The Professor's House Essay

1908 Words 8 Pages
Write what you know. These are words that Willa Cather lived by. In the novel, The Professor’s House, Cather’s life is directly parallel to the life of the main character, Professor Godfrey St. Peter. Through St. Peter, the reader is able to observe the struggles as well as triumphs that occurred at that point in Willa Cather’s life. Her struggle with materialism versus idealism, discovery of religion, and her own mid-life crisis are all shown through the character of Godfrey St. Peter.
In 1922, Cather became “ increasingly distressed with the growing mechanization and mass-produced quality of American society” (Norton). This was the time her writing took a new direction and became more concerned with finding alternative values to the
…show more content…
Peter fights a never-ending battle with his wife, Lillian: her materialism versus his idealism. “They had been young people with good qualities….but they could not have been happy if Lillian had not inherited a small income from her father….it had made all the difference in the world” (233). St. Peter hints that whereas he would have been happy with what they had between them, Lillian would not have been happy without her servants, doing housework and things as the wives of his colleagues did.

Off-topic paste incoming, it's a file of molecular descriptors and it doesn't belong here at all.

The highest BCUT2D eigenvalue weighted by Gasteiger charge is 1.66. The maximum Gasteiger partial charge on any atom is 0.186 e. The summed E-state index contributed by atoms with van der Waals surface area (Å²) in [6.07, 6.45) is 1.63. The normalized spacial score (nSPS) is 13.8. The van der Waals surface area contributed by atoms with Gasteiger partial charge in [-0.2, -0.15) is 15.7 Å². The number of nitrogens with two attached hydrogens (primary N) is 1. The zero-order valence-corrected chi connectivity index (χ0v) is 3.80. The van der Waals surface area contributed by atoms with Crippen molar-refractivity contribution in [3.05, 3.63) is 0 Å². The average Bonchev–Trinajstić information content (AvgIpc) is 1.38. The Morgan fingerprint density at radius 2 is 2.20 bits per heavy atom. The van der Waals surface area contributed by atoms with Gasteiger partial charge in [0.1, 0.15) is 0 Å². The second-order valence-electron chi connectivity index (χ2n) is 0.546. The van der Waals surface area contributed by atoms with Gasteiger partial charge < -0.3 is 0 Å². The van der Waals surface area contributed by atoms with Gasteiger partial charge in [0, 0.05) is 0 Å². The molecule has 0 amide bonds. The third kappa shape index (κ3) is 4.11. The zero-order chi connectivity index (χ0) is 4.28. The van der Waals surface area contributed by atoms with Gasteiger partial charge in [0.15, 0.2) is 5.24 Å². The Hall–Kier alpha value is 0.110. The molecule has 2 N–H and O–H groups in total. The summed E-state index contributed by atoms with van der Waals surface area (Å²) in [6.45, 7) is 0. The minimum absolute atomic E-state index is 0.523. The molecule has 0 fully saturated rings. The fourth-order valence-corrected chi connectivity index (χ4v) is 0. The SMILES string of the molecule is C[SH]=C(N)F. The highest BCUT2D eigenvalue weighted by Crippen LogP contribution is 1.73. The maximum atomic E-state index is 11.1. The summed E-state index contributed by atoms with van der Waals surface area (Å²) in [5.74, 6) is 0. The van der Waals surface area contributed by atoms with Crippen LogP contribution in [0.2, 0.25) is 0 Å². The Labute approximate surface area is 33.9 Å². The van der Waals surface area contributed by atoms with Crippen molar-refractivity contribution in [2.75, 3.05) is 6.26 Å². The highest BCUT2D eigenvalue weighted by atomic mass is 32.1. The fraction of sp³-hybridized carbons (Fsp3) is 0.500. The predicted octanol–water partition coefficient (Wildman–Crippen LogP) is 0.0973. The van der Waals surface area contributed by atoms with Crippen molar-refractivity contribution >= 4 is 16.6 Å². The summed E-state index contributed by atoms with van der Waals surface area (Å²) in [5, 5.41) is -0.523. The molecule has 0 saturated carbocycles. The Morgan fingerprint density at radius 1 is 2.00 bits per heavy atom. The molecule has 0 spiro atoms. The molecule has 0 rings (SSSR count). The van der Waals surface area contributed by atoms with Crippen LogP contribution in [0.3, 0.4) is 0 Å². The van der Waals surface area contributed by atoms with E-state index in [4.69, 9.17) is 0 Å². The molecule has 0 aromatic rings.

Another demonstration of St. Peter’s idealism is his firm belief in fate. He “thought he had fared well with fate. He wouldn’t choose to live his life over-he might not have such good luck again” (234). St. Peter claims that “he had had two romances: one of the heart, which had filled his life for many years, and a second of the mind-of the imagination” (234). Through his two romances, he was able to experience again the fascination of things that he had previously taken for granted. This fed his idealistic mind and brought a bright spot to his otherwise ordinary existence.
Cather herself was a Protestant. She came from a strongly religious family and, in her search for spirituality, joined the Episcopal church in 1922 (Norton). Cather was concerned with the decline of spirituality in what she

considered an “increasingly materialistic American society” (Norton). This concern led her to explore the…

Related Documents